When planning for the future, how does a 401(k) compare to a Roth IRA — and why are these plans so important?
Saving for retirement is one of the most common (and most important) reasons to start taking financial planning seriously. By maximizing the power of the stock market, and the mathematics of compound interest, AND the added encouragement of tax-free investment, it’s possible to turn a modest sum into a comfortable nest egg. But to do that, it helps to understand your options. Here’s an overview of some of the basics.
A 401(k) is a retirement plan sponsored by your employer that lets you contribute a portion of your wages into an investment account. Most employers offer matching contributions, so for up to a certain amount you chip in per paycheck, they’ll chip in extra money as well. Often, it’s dollar-for-dollar up to 3% of your paycheck, although 50 cents for every dollar up to 5% of your paycheck is also a common option. Find out if your company matches and how much, and take as much advantage of this free money as you can.
If you work for a non-taxed company, like a church, some non-profits, or a government entity like a public school, instead of a 401(k), you’ll have a similar option called a 403(b). The basic principle is the same: Your contributions go into an account and you can select from a menu of investment funds where that money will go. If, for example, you want a third of your contributions in small tech firms, and a third in industry-leading large corporations, and the final third divided between European companies and U.S. automakers, you might be able to do that (although details will vary depending on your company’s 401(k) offerings). As the stock market rises and falls, your account can rise and fall in value as well, so diversifying those investments is important, but in general, the choices are broad enough that money multiplies well above what a savings account would offer.
Where some of the biggest value comes in is in what these plans do to your income — at least as far as the IRS is concerned. Your contributions to your 401(k), which might start as soon as you start a job if your employer has automatic enrollment, are tax-free. In other words, when you fill out your annual tax forms, your taxable wages are that much lower, so the amount of taxes you owe every year is lower.
The interest that grows in your account is also tax-free until you start distributing the money, which usually happens in retirement. If you have to withdraw earlier in case of an unforeseen emergency, you can, but you’ll have to pay a substantial penalty in addition to the bigger tax bill.
There are limits on how much you can contribute to a 401(k) every year, and some plans cap the amount you can contribute once your salary rises past a certain level.
You’re also required, in retirement, to start withdrawing money in what’s called a Required Minimum Distribution, or RMD.
The plan might be provided through your employer, but if you change jobs, the money can move with you. You can maintain your old account or roll funds into a new retirement account — and a Roth IRA is one popular option for doing that.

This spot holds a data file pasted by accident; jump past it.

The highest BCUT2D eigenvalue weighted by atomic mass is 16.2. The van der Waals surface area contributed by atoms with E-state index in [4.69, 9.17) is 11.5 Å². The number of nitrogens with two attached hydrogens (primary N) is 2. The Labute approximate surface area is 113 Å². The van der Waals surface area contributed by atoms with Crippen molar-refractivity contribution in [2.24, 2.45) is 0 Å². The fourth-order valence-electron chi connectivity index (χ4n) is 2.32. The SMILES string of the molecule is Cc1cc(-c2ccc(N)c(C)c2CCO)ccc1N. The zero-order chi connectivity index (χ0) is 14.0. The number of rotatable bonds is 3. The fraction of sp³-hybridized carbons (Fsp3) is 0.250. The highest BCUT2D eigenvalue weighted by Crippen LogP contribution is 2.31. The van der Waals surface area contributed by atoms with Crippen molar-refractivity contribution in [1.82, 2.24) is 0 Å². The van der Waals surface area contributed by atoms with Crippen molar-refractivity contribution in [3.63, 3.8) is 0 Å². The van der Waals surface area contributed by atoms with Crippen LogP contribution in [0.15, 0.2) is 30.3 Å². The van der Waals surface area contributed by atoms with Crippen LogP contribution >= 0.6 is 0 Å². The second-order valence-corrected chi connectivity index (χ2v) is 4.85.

Your Roth IRA
A Roth IRA (or Individual Retirement Account) is like a 401(k) in a lot of ways. They’re both considered savings accounts, both rely on investments, and both are considered “tax-advantaged.” The limits on how much you can contribute per year are similar. But there are a few differences.
For one thing, you open your own Roth IRA. Your employer typically has nothing to do with it. That means you have fewer limits on what you’re investing in, but you also don’t get those sweet matching contributions.
For another thing, Roth IRAs don’t lower your taxable wages. The contributions you make to a Roth IRA are taxed the same as they would be if you deposited them into a garden-variety savings account. The interest in your account is tax-free, and, unlike a 401(k), when you withdraw money in retirement, it’s NOT taxed like income. In fact, you can withdraw your contributions whenever you want without paying anything extra. If you withdraw the earnings on those contributions, however, you could wind up paying taxes as well as a 10% penalty.
Another difference: A Roth IRA has no RMDs. You can take the money or leave it … that is, if you don’t need it for your retirement, you can let it keep accumulating interest and leave it to your heirs as a healthy nest egg of their own.
There are all kinds of strategies for maximizing the benefits of a Roth IRA and a 401(k) together, especially if you’re able to max out the allowed contributions to one or the other in any given year. Consulting with a financial advisor can help you make the most of your options, and might introduce you to options you hadn’t previously considered to make the most of your money, now and for the future.
Schedule an appointment with us to review your plan options and to evaluate if you are on track for retirement.